Cultivating Self-Motivation

Why do you think most college entrance forms require a written essay?

Partly to assess the student’s linguistic aptitude, but primarily to measure motivation. Motivation, after all, is perhaps the single biggest determinant of academic success. Obviously a reasonable level of cognitive processing and memory recall are required, but beyond that, motivation (or lack thereof) dominates.

Many studies show a fairly strong correlation between GPA/SAT scores with first-year college success. But underlying those numbers is whether a student is motivated (or not) to put in the effort required.

A recent article in The Journal of Educational Psychology suggests that personality traits such as drive, self-image, and stick-to-itiveness carry much more weight than previously considered.

Even more noteworthy, traits such as motivation can be dramatically enhanced. One genius certainly understood the human potential to achieve:

“One should not pursue goals that are easily achieved. One must develop an instinct for what one can just barely achieve through one’s greatest efforts.” -Albert Einstein

And this is the essence behind sustained motivation – having stretch goals that are meaningful yet require a certain amount of ardent effort.

People are motivated differently. Some respond to the challenge of mastering a particular subject or domain of expertise. Others are motivated by rewards or helping others, while some by a desire to avoid failure or other painful outcomes.

Research suggests that if we find ourselves in a rut or looking for motivation, a good start would be to set a meaningful stretch goal. After that, an important follow-on is to develop a plan to achieve the goal – consisting of several very achievable steps along the way. And if you are motivated by rewards, then tie rewards to each step. If mastery is meaningful, then bask in your newfound knowledge or capability at each step.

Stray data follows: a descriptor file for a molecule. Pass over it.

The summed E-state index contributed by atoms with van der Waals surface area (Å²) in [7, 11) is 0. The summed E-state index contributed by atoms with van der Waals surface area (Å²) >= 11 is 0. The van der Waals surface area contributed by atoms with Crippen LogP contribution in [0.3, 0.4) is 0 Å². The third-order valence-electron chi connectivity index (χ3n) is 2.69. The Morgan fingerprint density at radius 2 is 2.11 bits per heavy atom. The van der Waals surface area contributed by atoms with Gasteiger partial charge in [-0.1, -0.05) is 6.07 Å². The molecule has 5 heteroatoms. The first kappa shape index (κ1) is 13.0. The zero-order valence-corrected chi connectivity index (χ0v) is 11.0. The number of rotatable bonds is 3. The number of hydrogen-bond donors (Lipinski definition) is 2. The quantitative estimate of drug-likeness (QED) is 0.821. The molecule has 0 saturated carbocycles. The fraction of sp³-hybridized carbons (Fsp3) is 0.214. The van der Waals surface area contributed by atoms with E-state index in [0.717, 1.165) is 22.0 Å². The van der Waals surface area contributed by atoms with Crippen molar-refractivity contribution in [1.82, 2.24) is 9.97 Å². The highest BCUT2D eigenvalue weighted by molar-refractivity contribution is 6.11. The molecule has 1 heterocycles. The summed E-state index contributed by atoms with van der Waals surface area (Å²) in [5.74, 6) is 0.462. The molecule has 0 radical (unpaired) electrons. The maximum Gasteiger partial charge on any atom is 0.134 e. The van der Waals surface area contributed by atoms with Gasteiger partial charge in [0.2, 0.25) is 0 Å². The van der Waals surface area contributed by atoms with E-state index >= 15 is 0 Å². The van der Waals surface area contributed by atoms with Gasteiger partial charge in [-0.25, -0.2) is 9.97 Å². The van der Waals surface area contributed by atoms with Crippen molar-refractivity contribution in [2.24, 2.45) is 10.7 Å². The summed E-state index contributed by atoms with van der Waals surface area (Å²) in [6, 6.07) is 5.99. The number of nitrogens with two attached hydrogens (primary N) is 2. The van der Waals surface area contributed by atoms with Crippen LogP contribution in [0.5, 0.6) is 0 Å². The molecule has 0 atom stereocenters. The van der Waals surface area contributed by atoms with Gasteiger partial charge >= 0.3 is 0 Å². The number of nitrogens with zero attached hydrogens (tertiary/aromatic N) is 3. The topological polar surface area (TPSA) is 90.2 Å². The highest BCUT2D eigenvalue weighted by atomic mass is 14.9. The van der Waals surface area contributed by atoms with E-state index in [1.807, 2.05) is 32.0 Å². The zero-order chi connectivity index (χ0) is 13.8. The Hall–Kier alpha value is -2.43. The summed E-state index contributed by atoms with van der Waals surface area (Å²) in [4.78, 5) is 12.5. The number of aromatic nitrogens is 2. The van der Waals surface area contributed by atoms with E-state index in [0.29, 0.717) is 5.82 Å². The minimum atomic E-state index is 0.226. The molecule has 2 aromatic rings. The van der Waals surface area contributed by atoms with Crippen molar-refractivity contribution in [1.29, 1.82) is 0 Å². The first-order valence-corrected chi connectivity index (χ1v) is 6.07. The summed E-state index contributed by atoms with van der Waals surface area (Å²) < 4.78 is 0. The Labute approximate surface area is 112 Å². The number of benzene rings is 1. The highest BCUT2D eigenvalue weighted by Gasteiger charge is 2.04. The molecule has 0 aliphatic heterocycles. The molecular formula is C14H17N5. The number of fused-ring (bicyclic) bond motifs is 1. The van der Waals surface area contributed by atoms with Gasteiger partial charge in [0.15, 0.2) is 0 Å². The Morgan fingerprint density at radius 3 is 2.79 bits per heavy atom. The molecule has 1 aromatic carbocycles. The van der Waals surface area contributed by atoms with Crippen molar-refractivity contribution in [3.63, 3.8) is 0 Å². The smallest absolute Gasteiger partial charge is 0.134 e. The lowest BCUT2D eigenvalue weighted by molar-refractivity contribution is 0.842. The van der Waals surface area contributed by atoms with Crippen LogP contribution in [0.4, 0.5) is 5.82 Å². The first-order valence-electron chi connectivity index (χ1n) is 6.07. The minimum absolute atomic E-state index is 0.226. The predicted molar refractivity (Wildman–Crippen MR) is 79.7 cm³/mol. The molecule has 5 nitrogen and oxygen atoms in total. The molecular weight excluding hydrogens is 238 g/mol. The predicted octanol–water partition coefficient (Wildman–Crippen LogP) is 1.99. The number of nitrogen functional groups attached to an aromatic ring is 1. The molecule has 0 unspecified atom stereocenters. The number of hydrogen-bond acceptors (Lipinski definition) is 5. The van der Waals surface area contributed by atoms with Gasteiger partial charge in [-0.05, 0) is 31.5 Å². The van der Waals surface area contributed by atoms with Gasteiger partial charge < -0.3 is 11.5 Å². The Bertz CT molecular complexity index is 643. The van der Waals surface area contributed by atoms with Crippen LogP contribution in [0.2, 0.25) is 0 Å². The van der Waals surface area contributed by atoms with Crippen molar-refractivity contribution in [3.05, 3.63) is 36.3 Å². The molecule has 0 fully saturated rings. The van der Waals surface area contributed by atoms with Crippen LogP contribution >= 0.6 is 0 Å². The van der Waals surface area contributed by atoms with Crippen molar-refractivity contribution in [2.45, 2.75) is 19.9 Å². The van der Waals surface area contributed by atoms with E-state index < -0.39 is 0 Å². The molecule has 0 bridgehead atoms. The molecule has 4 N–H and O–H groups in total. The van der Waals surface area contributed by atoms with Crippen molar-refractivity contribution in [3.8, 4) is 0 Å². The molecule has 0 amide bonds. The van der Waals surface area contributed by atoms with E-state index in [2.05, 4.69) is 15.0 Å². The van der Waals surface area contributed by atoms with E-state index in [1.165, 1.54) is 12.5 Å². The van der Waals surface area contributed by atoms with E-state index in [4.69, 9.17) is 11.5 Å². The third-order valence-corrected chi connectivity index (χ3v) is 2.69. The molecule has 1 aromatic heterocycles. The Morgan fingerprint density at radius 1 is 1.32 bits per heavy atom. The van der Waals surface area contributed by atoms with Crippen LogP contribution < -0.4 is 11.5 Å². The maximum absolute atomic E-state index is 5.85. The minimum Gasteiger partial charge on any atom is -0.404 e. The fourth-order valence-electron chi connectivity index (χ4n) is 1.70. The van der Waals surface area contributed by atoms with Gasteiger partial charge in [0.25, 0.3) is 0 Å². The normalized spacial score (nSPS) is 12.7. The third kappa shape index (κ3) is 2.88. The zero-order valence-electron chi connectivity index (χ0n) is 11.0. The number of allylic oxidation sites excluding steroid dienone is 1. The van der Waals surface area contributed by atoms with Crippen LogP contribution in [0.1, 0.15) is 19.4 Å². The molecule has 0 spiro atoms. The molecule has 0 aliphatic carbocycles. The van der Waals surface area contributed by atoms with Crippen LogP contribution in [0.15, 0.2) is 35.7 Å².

I once worked with a shy, introverted technical engineer who really wanted to be a team leader. While she was super intelligent, she was extremely nervous speaking in front of groups. Even in one-on-one conversations she spoke so quietly that I had to lean way in to hear what she was saying. But she set a goal for herself to eventually become a group manager and broke her plan into many very small steps, including leading a brief meeting that consisted of just two other people. As she accomplished each small step, not only was she getting closer to her overall goal, but her confidence continued to grow. Sure there were setbacks along the way as well as times when she questioned whether she really had the grit to achieve her plan. But having that goal in front of her, visible every day, regularly brought her back to center and kept her on her path.

Of course, you probably know where this ends. Not only did she become a group manager, she subsequently went on to become a division manager and then a hotshot group director. To what does she attribute her success? Stretch goals that carried a lot of meaning for her, along with a plan to progress toward those goals – all of which fed her motivation to succeed.

So, next time you are down and looking for a way to break through, try setting such a meaningful goal with a basic plan to achieve it – and then get going. 

Successful and unsuccessful people do not vary greatly in their abilities. They vary in their desires to reach their potential.”

John C. Maxwell
American Author, Speaker, and Pastor
The 21 Irrefutable Laws of Leadership

Top 10 Tips for a Rewarding Life and Career

Anthony Gold presenting the commencement address at
Penn State University - School of Graduate Studies.

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